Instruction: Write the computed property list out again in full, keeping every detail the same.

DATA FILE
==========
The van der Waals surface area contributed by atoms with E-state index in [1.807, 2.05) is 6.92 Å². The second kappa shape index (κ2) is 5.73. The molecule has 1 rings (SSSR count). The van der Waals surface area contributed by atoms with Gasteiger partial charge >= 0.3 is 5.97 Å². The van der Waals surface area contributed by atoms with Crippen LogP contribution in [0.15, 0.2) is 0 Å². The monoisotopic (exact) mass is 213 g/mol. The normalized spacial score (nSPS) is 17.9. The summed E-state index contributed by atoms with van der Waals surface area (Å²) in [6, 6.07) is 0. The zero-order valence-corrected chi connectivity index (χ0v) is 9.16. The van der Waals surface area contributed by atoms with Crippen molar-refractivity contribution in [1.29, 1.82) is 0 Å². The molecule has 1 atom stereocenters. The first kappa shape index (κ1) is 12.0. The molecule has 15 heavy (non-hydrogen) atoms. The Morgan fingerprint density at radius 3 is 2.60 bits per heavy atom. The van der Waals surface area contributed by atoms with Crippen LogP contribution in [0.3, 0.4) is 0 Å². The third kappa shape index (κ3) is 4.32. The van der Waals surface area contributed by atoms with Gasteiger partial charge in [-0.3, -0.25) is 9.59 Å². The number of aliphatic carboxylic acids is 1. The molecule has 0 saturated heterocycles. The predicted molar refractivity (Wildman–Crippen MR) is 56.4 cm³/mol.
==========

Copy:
The van der Waals surface area contributed by atoms with E-state index in [1.807, 2.05) is 6.92 Å². The second kappa shape index (κ2) is 5.73. The molecule has 1 rings (SSSR count). The van der Waals surface area contributed by atoms with Gasteiger partial charge >= 0.3 is 5.97 Å². The van der Waals surface area contributed by atoms with Crippen LogP contribution in [0.15, 0.2) is 0 Å². The monoisotopic (exact) mass is 213 g/mol. The normalized spacial score (nSPS) is 17.9. The summed E-state index contributed by atoms with van der Waals surface area (Å²) in [6, 6.07) is 0. The zero-order valence-corrected chi connectivity index (χ0v) is 9.16. The van der Waals surface area contributed by atoms with Crippen molar-refractivity contribution in [1.29, 1.82) is 0 Å². The molecule has 1 atom stereocenters. The first kappa shape index (κ1) is 12.0. The molecule has 15 heavy (non-hydrogen) atoms. The Morgan fingerprint density at radius 3 is 2.60 bits per heavy atom. The van der Waals surface area contributed by atoms with Crippen LogP contribution in [0.3, 0.4) is 0 Å². The third kappa shape index (κ3) is 4.32. The van der Waals surface area contributed by atoms with Gasteiger partial charge in [-0.3, -0.25) is 9.59 Å². The number of aliphatic carboxylic acids is 1. The molecule has 0 saturated heterocycles. The predicted molar refractivity (Wildman–Crippen MR) is 56.4 cm³/mol.